With the rapid development and widespread availability of next generation sequencing over the past decade, whole exome sequencing (WES) has become a popular and quite effective tool for identifying novel disease genes. The more recent emergence of WES as a clinical diagnostic tool over the past couple of years is now broadening the appreciation for wide phenotypic spectrums and pleiotropy for disease genes through the identification of known or strongly-suspected pathogenic alleles in patients with atypical or novel phenotypic presentations. However, a significant challenge for WES in either the research or clinical arena is the interpretation and validation of novel variants of uncertain clinical significance (VUS) in known or candidate disease genes. Study of gene function in patient cells and model systems are important components of the validation of disease genes, but the tools for generation of allele-specific mutants in multicellular model systems has historically been cumbersome and time consuming. Recent advancements in Drosophila melanogaster genomic tools pioneered by members of the applicant team now make it feasible to engineer specific mutations in almost any locus of interest in a high throughput fashion. This proposal is based on the hypothesis that combining and integrating phenotypic profiles of both human fibroblasts from patients with undiagnosed disorders manifesting neurological and/or metabolic phenotypes, and engineered candidate disease allele-specific Drosophila mutants will provide novel insights into gene function(s) and illuminate disease mechanisms. Genes with candidate disease alleles in patients manifesting neurological and/or metabolic phenotypes identified by WES through the NIH Undiagnosed Diseases Program and for which primary fibroblast cell lines are available will be prioritized for study.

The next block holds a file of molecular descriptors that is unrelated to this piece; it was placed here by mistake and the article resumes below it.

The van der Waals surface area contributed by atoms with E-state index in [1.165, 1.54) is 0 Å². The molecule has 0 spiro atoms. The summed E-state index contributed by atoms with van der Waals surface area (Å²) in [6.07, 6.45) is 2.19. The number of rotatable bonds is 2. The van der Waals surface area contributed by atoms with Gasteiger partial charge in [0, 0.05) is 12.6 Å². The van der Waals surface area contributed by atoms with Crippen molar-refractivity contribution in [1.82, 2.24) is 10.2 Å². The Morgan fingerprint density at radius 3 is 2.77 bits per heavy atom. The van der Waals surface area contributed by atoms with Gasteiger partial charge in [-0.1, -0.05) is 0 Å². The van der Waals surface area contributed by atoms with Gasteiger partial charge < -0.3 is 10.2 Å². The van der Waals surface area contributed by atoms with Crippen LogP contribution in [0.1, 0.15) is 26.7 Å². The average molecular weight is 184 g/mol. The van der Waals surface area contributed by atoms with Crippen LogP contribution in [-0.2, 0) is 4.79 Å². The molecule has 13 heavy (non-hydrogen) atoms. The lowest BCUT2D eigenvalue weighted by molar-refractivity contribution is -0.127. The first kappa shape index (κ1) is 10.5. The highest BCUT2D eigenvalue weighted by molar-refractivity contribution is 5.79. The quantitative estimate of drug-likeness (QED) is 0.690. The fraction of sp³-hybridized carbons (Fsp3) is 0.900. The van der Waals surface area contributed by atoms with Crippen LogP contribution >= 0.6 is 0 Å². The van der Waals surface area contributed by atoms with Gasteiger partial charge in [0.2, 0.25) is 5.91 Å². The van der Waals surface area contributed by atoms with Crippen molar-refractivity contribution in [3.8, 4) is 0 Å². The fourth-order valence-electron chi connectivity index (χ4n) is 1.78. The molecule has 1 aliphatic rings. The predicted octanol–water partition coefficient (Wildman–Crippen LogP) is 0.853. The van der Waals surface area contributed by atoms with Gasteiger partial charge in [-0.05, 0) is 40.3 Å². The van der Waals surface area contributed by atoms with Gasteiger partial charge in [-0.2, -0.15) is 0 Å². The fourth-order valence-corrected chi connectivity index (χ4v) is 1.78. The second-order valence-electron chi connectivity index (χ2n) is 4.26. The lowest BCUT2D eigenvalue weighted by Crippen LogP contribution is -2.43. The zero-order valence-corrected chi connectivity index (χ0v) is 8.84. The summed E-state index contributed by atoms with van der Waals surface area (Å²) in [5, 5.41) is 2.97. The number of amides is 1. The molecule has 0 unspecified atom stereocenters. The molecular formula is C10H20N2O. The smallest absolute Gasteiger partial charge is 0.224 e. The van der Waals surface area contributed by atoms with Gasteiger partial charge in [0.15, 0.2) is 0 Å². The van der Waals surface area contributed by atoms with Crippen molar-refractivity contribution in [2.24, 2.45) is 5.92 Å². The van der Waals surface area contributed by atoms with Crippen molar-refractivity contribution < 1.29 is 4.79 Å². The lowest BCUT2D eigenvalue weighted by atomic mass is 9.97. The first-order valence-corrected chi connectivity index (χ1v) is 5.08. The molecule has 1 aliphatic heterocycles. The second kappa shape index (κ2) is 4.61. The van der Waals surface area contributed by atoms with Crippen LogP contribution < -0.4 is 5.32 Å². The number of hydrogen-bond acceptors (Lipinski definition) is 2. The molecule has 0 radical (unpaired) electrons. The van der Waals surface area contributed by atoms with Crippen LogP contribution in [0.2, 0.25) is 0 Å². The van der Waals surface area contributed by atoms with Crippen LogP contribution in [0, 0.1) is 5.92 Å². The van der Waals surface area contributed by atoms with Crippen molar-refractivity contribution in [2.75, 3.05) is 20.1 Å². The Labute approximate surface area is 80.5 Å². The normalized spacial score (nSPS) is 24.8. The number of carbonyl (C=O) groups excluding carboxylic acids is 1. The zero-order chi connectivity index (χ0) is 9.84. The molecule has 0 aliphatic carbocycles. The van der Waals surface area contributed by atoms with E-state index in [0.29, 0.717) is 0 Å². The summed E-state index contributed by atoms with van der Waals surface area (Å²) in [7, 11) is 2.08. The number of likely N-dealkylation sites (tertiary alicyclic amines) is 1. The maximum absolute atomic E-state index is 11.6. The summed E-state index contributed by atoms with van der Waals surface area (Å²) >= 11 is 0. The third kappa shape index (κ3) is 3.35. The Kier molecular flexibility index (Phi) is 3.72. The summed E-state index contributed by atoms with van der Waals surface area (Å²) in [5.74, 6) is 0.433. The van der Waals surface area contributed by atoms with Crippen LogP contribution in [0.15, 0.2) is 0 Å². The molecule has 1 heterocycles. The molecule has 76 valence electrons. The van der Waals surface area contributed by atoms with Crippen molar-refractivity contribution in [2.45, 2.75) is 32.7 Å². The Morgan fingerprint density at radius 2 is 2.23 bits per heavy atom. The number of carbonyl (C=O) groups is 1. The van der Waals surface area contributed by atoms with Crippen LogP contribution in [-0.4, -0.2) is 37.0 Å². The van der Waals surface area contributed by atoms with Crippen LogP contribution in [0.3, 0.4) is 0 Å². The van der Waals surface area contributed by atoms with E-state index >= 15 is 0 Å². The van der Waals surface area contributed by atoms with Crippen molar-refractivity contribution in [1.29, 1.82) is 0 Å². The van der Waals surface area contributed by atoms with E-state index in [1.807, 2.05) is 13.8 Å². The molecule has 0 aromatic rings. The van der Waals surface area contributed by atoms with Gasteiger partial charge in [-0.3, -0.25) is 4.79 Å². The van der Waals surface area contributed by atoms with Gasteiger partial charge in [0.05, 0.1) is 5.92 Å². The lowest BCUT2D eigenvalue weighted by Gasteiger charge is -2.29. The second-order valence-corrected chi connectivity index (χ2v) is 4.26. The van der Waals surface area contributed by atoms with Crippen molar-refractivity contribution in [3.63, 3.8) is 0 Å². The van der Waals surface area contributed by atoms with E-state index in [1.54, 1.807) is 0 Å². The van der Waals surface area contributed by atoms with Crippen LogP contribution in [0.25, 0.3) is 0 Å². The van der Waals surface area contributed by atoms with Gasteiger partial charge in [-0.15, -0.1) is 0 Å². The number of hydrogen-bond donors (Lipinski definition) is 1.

Specific Aim # : Characterize the transcriptomic, metabolomic, and mitochondrial energetic profiles of patient primary fibroblasts compared to a cohort of normal primary fibroblast cell lines.
Specific Aim #2 : Using state of the art technologies available for Drosophila, generate candidate allele-specific fl mutants using gene targeting or genomic engineering, and characterize cell biological, neurological, mitochondrial energetic and electrophysiological phenotypes in comparison to isogenic wild type and deficiency null mutants.
Specific Aim #3 : Integrate the phenotypic characterizations of patient cell lines and the orthologous allele-specific Drosophila mutants to identify conserved gene functions and elucidate disease mechanisms. The ultimate goal is to develop and optimize a pipeline that can be used in future projects as part of the Undiagnosed Diseases Gene Network to obtain large sets of patient-specific cell lines together with orthologous fly disease models that can be analyzed in depth to elucidate gene function(s).

Public Health Relevance

With the rapid technological advancement and widespread availability of economical very high capacity DNA sequencing over the past decade, parallel sequencing of all genes by whole exome sequencing (WES) has become a popular and quite effective tool for identifying novel disease genes and a new clinical diagnostic tool. However, a significant challenge for WES in either the research or clinical arena is the interpretation and validation of novel gene variants of uncertain clinical significance (VUS) in known or candidate disease genes. This proposal is based on the hypothesis that combining and comparing phenotypic characteristics of both patient cell lines and genetically engineered Drosophila mutants will provide new insights into gene function(s), illuminate disease mechanisms, and improve the clinician's ability to interpret gene variants identified through diagnostic DNA sequencing. The preliminary written comments of the reviewers are reproduced below. These comments were prepared prior to the meeting and may not have been edited after the full committee discussion of your application.

Agency
National Institute of Health (NIH)
Institute
National Institute of General Medical Sciences (NIGMS)
Type
Exploratory/Developmental Grants (R21)
Project #
1R21GM110190-01
Application #
8679838
Study Section
Special Emphasis Panel (ZHG1-HGR-M (J1))
Program Officer
Krasnewich, Donna M
Project Start
2014-09-16
Project End
2016-08-31
Budget Start
2014-09-16
Budget End
2015-08-31
Support Year
1
Fiscal Year
2014
Total Cost
$234,750
Indirect Cost
$84,750
Name
Baylor College of Medicine
Department
Genetics
Type
Schools of Medicine
DUNS #
051113330
City
Houston
State
TX
Country
United States
Zip Code
77030